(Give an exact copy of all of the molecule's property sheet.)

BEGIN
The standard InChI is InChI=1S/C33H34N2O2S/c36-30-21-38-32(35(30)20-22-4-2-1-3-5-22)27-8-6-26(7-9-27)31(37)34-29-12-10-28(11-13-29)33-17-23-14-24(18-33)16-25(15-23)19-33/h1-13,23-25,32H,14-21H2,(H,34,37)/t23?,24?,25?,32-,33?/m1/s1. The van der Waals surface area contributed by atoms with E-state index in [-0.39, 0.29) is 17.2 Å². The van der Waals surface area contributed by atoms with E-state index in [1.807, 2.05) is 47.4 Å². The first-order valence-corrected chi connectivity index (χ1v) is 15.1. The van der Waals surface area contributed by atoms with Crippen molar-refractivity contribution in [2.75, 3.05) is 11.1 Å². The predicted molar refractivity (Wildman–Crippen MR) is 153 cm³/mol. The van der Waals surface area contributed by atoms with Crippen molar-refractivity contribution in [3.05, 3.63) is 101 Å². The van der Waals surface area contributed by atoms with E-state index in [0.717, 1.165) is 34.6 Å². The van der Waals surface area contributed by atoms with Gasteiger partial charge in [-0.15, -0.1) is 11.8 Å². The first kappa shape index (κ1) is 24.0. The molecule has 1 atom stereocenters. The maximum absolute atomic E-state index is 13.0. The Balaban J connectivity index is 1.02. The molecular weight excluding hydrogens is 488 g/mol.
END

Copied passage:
The standard InChI is InChI=1S/C33H34N2O2S/c36-30-21-38-32(35(30)20-22-4-2-1-3-5-22)27-8-6-26(7-9-27)31(37)34-29-12-10-28(11-13-29)33-17-23-14-24(18-33)16-25(15-23)19-33/h1-13,23-25,32H,14-21H2,(H,34,37)/t23?,24?,25?,32-,33?/m1/s1. The van der Waals surface area contributed by atoms with E-state index in [-0.39, 0.29) is 17.2 Å². The van der Waals surface area contributed by atoms with E-state index in [1.807, 2.05) is 47.4 Å². The first-order valence-corrected chi connectivity index (χ1v) is 15.1. The van der Waals surface area contributed by atoms with Crippen molar-refractivity contribution in [2.75, 3.05) is 11.1 Å². The predicted molar refractivity (Wildman–Crippen MR) is 153 cm³/mol. The van der Waals surface area contributed by atoms with Crippen molar-refractivity contribution in [3.05, 3.63) is 101 Å². The van der Waals surface area contributed by atoms with E-state index in [0.717, 1.165) is 34.6 Å². The van der Waals surface area contributed by atoms with Gasteiger partial charge in [-0.15, -0.1) is 11.8 Å². The first kappa shape index (κ1) is 24.0. The molecule has 1 atom stereocenters. The maximum absolute atomic E-state index is 13.0. The Balaban J connectivity index is 1.02. The molecular weight excluding hydrogens is 488 g/mol.